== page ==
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Microsoft digs a grave for Skype by buying it

Microsoft this week bought Skype for a staggering $8


Published: 12 May, 2011


Microsoft this week bought Skype for a staggering $8.5 billion, outbidding other suitors, and by most accounts paying around $3 billion more than the nearest rival bid. Its only response has been to have everyone ask the same question, “Did Microsoft pay too much? Now a huge weight of expectation lies on Skype, that it cannot possibly fulfill.

Obviously a company is worth what someone will pay for it, and wasting billions of dollars has been a forte of Microsoft’s for some time. At Faultline we can’t see why investors haven’t blanched at its strategy before and put in new management – the current crop is reactive, lacks both innovation and confidence, and yet the company remains, for the time being at least, inviolate.

The commentators are right, it’s hard to imagine how Skype’s value has risen in the past year from the $2.5 billion valuation that it enjoyed when the company was bought out from under eBay, to the position this week when Microsoft agreed to pay $8.5 billion for it. Only in the context of Skype being embedded into an operating system, either tablet or smartphone or even PC, or all three, and partnered with a search engine like Bing, does it turn Skype into what some might consider a weapon against Google.

Google is the single most hated enemy of Microsoft, just ahead of Apple, and only when there is an obvious Google play does Microsoft lose its understanding of what money is worth.

Steve Ballmer stood in front of news cameras for the world’s press and said the combination of Microsoft and Skype will give it the competitive heft to combat Google Voice and Apple Facetime. This is of course patent nonsense.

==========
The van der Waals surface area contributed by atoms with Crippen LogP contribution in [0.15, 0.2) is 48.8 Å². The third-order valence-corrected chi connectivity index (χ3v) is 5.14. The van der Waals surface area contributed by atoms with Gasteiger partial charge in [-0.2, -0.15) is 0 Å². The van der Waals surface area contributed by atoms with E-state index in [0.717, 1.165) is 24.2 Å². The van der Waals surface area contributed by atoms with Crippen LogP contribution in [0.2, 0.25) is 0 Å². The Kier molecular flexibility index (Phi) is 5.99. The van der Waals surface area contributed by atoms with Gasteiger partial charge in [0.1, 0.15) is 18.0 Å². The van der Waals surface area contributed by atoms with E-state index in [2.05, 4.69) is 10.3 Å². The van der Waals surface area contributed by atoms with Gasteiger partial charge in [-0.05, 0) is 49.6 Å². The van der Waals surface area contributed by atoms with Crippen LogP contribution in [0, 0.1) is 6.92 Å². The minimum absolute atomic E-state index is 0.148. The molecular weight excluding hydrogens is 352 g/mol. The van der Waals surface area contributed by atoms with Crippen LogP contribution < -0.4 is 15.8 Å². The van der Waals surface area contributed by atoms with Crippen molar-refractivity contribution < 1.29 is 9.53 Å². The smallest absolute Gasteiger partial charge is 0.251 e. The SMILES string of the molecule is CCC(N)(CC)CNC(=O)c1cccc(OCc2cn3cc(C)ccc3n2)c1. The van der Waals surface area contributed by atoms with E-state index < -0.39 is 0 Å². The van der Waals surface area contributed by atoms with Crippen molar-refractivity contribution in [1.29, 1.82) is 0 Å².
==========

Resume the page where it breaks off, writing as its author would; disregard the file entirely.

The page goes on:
Let’s imagine for a second that we are on the Microsoft team – let’s try to justify the outlay. Well we might say that it could be integrated into all of our operating systems and devices such as the Xbox and any Windows phones to come out of WP7. We might say that, but the truth is that Microsoft has its own Instant Messenger, and it’s already been ported to handsets and sits inside all of its OS products. It offers a pure IP route on and off the device and this includes VoIP and can be used already for voice in Xbox, handsets and PCs.

We might argue that it is not so well architected and that it eats local processing power and needs remote switching servers, and that costs money. Okay Skype has a P2P architecture that eliminates server power, but Microsoft already knows how to build P2P, it’s not outside of its capabilities to take that step. And anyway Google Voice uses all of the colossal server power that Google has, which is probably why the voice quality and reliability of Google Voice is so much better than Skype.

We might also argue that Microsoft can integrate Skype with all of its enterprise apps and pay for the $8.5 billion in enterprise licenses. But the VoIP in its IM is already a standard for use in Enterprise, and additionally it has its Lync services, Live Meeting, Roundtable (video conferencing) and these all work with Office and Sharepoint services and the Microsoft Office Communication Server. They are all already integrated. All of this strategy is in place for the enterprise and it charges a small fortune for enterprise licensing for Live Meeting and other software, so why would it swap it for Skype and lose perhaps another $8.5 billion in lost revenues over the next few years. If Ballmer thinks that’s a way forward he’s mad.

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